This Day in History: Benjamin Franklin dies

On this day in 1790, America lost one of its most revered and remarkable Founding Fathers, Benjamin Franklin.

For many, historical characters often seem distant and statuesque, as if their personality was somehow lost in translation over the years. Yet, Benjamin Franklin still holds a presence in many American’s minds as an intellectual grandfather of sorts. Everyone is happy to see the man’s face in a shade of green on a $100 bill, but his influence on the daily lives of Americans is far more far-ranging as one might suspect. 

The spirit of service is a recurring theme in Franklin’s life. Remnants of the man’s brilliant innovations can be seen all over the city of Philadelphia, including the University of Pennsylvania and its hospital.  Perhaps the most necessary inventions still used today is the general organization of a volunteer fire corp.

According to the National Fire Protection Agency report from 2011, there are currently 1,103,300 firefighters in the United States, 768,150 (70 percent) are volunteers. Keeping  his humility intact, Franklin used a pseudonym to propose the idea of a volunteer fire brigade in his newspaper.

At the time of his first article, there was no official fire brigade. Instead, men would rush to the scene of the fire and assist in any way they could to save the inhabitants and their possessions from the flames. He lauded these men in his letter saying,

But how pleasing must it be to a thinking Man to observe, that not a Fire happens in this Town, but soon after it is seen and cry’d out, the Place is crowded by active Men of different Ages, Professions and Titles; who, as of one Mind and Rank, apply themselves with all Vigilance and Resolution, according to their Abilities, to the hard Work of conquering the increasing Fire. (The Pennsylvania Gazette)

The letter also recommended that those who could not or would not participate in the brigade, contribute money for the department’s equipment.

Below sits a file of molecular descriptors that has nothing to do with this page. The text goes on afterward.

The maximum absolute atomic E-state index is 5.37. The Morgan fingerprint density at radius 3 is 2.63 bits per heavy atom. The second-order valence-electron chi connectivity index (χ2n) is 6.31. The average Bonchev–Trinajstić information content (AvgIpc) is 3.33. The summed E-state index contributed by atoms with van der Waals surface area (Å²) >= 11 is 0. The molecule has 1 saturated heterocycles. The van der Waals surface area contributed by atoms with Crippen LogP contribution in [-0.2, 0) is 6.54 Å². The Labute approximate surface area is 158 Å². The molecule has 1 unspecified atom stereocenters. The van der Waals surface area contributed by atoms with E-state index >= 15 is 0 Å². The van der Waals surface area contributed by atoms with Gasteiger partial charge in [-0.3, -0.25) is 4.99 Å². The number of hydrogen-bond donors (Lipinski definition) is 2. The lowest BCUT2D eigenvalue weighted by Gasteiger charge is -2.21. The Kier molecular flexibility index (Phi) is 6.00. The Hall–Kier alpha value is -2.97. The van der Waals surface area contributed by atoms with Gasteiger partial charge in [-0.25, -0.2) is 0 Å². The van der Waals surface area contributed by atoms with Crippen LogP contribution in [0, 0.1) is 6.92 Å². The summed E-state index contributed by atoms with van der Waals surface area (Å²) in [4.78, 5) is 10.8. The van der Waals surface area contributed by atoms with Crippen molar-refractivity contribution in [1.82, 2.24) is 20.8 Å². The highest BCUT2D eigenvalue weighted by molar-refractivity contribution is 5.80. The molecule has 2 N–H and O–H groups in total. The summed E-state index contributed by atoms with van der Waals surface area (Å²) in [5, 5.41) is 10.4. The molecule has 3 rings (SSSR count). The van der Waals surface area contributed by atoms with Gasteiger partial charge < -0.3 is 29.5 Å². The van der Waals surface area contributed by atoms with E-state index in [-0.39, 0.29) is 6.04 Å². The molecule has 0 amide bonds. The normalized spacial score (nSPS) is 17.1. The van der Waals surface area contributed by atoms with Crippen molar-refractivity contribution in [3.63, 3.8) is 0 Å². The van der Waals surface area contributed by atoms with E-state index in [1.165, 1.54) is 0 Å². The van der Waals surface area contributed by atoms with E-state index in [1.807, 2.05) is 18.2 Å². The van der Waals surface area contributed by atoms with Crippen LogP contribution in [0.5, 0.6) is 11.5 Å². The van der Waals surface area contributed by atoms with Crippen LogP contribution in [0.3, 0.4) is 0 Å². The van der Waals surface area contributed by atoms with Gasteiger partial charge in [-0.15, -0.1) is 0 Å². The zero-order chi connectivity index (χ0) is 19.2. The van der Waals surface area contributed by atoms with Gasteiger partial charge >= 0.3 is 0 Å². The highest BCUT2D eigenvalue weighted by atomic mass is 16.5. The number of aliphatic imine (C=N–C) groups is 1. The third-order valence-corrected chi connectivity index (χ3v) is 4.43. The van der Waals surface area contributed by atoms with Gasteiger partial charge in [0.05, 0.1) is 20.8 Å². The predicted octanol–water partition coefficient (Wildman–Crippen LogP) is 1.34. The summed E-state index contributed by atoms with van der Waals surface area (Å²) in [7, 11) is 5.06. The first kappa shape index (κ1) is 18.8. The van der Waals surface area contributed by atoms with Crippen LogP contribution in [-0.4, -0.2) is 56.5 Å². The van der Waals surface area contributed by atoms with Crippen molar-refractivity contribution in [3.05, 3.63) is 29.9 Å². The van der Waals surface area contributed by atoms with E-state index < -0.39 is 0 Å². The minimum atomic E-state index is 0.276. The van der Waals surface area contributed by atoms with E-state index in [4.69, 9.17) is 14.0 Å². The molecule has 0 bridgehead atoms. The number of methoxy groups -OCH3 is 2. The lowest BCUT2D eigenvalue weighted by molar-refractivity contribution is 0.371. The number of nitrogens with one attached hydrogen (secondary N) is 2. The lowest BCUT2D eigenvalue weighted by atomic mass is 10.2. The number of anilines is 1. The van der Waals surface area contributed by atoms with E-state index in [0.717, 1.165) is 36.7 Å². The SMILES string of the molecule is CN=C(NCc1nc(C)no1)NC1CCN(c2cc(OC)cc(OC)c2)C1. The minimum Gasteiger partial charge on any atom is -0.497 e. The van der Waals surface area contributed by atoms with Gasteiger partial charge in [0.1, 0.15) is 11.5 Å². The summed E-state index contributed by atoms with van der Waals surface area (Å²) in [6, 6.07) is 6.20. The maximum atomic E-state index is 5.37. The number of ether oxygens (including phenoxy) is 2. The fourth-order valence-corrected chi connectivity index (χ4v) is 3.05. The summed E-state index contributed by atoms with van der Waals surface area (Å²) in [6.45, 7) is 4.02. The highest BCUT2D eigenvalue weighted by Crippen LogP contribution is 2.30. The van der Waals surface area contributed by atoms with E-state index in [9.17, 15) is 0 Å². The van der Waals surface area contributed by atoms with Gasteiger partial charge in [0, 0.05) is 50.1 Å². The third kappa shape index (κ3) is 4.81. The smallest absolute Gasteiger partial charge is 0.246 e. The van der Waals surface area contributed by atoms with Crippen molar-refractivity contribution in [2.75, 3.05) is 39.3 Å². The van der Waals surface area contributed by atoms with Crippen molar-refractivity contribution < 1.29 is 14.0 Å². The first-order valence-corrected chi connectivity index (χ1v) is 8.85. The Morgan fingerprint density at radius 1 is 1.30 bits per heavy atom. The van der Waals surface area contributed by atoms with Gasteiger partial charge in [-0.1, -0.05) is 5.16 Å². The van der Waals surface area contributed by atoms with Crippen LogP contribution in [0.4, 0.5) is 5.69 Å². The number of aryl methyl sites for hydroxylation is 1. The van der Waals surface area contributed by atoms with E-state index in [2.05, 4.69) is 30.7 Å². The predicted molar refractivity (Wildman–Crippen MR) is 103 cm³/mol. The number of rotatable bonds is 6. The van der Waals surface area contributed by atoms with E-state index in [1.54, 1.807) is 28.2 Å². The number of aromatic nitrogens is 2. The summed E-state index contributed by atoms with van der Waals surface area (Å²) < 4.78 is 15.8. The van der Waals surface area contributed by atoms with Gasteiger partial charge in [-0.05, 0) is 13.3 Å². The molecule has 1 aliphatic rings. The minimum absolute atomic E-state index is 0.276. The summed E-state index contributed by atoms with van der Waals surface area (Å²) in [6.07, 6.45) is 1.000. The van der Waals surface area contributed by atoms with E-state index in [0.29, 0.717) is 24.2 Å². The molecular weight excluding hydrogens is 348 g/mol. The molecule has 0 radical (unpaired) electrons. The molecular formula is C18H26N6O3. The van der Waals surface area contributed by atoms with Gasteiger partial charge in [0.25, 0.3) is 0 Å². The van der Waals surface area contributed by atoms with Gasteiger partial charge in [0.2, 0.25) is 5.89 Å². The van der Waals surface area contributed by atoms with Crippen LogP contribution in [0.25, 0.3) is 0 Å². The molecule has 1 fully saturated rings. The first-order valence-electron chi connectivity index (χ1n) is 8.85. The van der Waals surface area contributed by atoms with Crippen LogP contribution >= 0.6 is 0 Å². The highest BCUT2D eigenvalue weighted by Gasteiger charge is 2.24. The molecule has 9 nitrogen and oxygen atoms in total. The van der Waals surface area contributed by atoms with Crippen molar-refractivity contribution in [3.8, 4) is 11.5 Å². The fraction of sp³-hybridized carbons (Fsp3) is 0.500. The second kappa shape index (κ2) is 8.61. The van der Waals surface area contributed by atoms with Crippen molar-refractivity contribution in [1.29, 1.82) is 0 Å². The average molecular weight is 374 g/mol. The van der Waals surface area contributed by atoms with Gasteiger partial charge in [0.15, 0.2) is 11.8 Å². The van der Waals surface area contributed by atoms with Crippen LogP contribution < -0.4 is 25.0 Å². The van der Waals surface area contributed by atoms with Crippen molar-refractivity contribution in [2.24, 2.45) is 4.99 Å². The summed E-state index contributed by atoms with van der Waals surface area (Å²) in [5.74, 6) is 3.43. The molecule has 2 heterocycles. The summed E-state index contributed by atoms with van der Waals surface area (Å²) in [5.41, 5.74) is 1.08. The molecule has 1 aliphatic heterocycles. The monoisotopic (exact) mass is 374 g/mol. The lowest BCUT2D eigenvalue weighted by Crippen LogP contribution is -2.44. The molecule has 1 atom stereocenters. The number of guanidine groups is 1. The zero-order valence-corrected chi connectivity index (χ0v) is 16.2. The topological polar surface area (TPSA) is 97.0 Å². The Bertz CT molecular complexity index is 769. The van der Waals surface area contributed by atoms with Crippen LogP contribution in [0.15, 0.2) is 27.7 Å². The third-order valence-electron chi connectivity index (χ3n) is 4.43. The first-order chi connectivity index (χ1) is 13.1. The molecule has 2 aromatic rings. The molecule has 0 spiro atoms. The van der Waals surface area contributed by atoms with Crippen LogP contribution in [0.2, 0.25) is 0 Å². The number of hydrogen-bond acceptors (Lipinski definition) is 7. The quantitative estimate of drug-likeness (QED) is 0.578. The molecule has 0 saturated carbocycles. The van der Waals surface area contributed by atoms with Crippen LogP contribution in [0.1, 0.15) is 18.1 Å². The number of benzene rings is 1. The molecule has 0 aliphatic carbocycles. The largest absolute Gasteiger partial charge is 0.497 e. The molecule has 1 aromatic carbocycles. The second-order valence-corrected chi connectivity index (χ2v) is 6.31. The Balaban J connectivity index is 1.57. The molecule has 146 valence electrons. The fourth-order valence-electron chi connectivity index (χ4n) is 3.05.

This system of funding is still used in thousands of volunteer departments nationwide.  By 1736, the Philadelphia Fire Union was officially incorporated and Franklin made sure that rules and protocols were set in place to provide each member with a specific duty in the case of a fire. Soon enough, people surrounding Philadelphia formed their own departments and followed the standards set up by the famous inventor.

In another letter attributed to Franklin, the author details the duties of each firefighter. Franklin made sure to highlight the responsibilities of the fire ground commander when he wrote, “they direct the opening and stripping of Roofs by the Ax-Men, the pulling down burning Timbers by the Hook-men, and the playing of the Engines.”

Interestingly enough, Franklin addresses a concern of the fire department that is still around today. Modern building construction facilitates a quick assembly and an even faster destruction. Firefighters today must use extra caution when working on roofs to help control the fire.

Franklin addressed this very issue when he wrote “I could wish, that either Tiles would come in use for a Covering to Buildings; or else that those who build, would make their Roofs more safe to walk upon.” 

Citizens have benefitted from his invention for hundreds of years. Scores of fire departments owe him credit for their creation.  Most importantly, Firefighters have lived out his maxim since they first came to be, “Fear not death for the sooner we die, the longer we shall be immortal.”  Franklin’s flame continues to burn bright in cities all across America.